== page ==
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Lateral view of a Female Hexagenia limbata (Ephemeridae) (Hex) Mayfly Dun from the Namekagon River in Wisconsin
Hex Mayflies
Hexagenia limbata

The famous nocturnal Hex hatch of the Midwest (and a few other lucky locations) stirs to the surface mythically large brown trout that only touch streamers for the rest of the year.

27" brown trout, my largest ever. It was the sub-dominant fish in its pool. After this, I hooked the bigger one, but I couldn't land it.
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Lastchance
Portage, PA

Posts: 437
Lastchance on Jun 27, 2009June 27th, 2009, 1:58 am EDT
There is a Little White May Fly Hatch (size 28) on the Little Juniata River in Pennsylvania. Question: What time of day does this happen and how do you identify them? Do they look like tiny pieces of white fuzz? I read on the site here that they occur during the trico hatch. I've seen these things floating through the air and they always remind me a white fuzz. Is that them?
Taxon
Taxon's profile picture
Site Editor
Plano, TX

Posts: 1311
Taxon on Jun 27, 2009June 27th, 2009, 3:53 am EDT
Hi Bruce-

Your description sounds like a Woolly Aphid.
Best regards,
Roger Rohrbeck
www.FlyfishingEntomology.com
GONZO
Site Editor
"Bear Swamp," PA

Posts: 1681
GONZO on Jun 27, 2009June 27th, 2009, 4:04 am EDT
Hi Bruce,

The Little J mayflies you mention are caenids (probably Caenis). They usually emerge in the evening in slow water, typically in areas with some combination of silt and weeds. The molt to the spinner stage occurs shortly after emergence.

They are distinctive little mayflies and easy to identify to family. Sometimes called "Broadwings" in Europe, they have broad whitish wings with a dark leading edge and few crossveins. They are also dipterous (no hindwings) and have three tails. The abdomen is usually whitish with a darker (brownish) thorax. Unlike most mayflies, they have the habit of resting with the wings outspread (spent) rather than upright.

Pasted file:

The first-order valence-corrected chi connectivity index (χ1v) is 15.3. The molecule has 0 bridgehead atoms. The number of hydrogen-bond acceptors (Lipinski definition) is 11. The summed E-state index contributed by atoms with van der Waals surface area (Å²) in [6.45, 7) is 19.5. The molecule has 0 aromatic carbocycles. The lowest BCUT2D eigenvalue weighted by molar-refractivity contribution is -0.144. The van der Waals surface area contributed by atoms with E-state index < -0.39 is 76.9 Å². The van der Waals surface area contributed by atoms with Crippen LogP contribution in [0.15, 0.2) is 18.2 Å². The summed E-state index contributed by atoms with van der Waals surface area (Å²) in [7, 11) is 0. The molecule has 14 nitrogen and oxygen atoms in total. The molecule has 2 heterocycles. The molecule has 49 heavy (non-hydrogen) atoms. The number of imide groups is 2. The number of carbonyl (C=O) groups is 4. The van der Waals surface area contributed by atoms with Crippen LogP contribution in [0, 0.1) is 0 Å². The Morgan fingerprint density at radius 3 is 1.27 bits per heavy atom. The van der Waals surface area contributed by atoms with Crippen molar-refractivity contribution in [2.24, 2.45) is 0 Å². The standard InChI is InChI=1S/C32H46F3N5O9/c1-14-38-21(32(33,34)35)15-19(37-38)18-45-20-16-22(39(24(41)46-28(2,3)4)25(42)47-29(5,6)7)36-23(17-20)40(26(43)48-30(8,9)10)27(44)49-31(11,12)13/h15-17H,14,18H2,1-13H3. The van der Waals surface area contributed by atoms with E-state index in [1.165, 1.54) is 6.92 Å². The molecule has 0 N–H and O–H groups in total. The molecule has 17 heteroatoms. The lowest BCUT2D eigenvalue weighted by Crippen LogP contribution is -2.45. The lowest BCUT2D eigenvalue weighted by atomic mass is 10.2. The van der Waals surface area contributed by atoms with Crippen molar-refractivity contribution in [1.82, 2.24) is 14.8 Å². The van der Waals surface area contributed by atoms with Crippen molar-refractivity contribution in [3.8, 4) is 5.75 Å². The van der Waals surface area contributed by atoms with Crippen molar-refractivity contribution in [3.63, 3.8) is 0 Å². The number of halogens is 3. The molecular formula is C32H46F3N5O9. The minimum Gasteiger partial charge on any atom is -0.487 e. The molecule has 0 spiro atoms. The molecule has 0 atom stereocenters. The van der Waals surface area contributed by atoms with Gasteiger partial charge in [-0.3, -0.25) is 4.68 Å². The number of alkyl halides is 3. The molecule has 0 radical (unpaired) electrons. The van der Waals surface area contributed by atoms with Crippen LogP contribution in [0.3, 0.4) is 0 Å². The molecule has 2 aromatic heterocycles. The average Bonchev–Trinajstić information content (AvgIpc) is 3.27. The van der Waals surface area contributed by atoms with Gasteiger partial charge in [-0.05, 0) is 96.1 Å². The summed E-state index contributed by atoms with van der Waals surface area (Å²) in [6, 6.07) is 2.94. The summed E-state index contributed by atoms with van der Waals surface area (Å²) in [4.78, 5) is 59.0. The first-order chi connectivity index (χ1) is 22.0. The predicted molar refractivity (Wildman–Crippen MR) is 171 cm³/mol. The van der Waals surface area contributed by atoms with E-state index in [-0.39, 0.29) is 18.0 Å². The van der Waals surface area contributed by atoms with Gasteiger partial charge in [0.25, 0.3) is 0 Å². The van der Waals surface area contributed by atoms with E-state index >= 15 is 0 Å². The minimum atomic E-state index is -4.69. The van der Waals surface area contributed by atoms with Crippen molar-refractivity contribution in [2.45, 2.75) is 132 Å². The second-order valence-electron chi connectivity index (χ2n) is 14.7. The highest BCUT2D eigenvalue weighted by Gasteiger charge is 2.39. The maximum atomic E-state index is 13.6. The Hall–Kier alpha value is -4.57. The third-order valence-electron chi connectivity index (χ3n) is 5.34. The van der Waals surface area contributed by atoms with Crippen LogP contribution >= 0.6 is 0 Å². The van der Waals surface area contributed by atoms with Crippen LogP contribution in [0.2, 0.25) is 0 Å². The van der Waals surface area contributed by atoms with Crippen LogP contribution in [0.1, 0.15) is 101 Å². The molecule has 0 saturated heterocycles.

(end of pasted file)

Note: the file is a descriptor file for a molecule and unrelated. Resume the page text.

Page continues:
The morning Tricos and the large evening White Flies (Ephoron) are usually much more important trout feeding opportunities at that time of the season, but carrying a few caenid imitations might be useful on occasion. From an imitation standpoint, I would recommend a synthetic Comparadun-style wing for both duns and spinners. Although the tails are longer in the spinner stage (especially the males), one pattern can suffice for both, and the Comparadun wing is easier to see than spent or semi-spent wings.

PS--Your "white fuzz" description made me think of pale midges, but I think Roger's suggestion is more likely.
Troutnut
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Administrator
Bellevue, WA

Posts: 2758
Troutnut on Jun 27, 2009June 27th, 2009, 8:02 am EDT
Taxon, thanks for that aphid link! I saw one of those a few years ago and was completely baffled by it. I hadn't found another one since, so I didn't get the chance to mess with it once I learned my bugs.

If they're really mayflies, Gonzo's probably right, but if you're sure about the little white fuzzball and not so sure about the mayfly part, I bet it's Taxon's bug.
Jason Neuswanger, Ph.D.
Troutnut and salmonid ecologist
Lastchance
Portage, PA

Posts: 437
Lastchance on Jun 28, 2009June 28th, 2009, 12:51 pm EDT
Caenis. I forgot about "The Angler's Curse."

Woolly Aphid. I never ceased to be amazed by you guys on this site. For years I've seen that Woolly Aphid and never had a clue.

Thanks,
Bruce
SlateDrake9
Potter County, PA

Posts: 144
SlateDrake9 on Aug 1, 2009August 1st, 2009, 10:15 am EDT
woolly aphid huh? I had a major "hatch" of these things in my back yard for a few weeks last summer. I though they were insects with some sort of fungus growing on them. Learn something new every day.
Fishing with bait is like swearing in church.
-- Slate Drake
Taxon
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Site Editor
Plano, TX

Posts: 1311
Taxon on Aug 1, 2009August 1st, 2009, 11:58 am EDT
I though they were insects with some sort of fungus growing on them.


B.J.-

As I recall, it's actually secreted wax.
Best regards,
Roger Rohrbeck
www.FlyfishingEntomology.com

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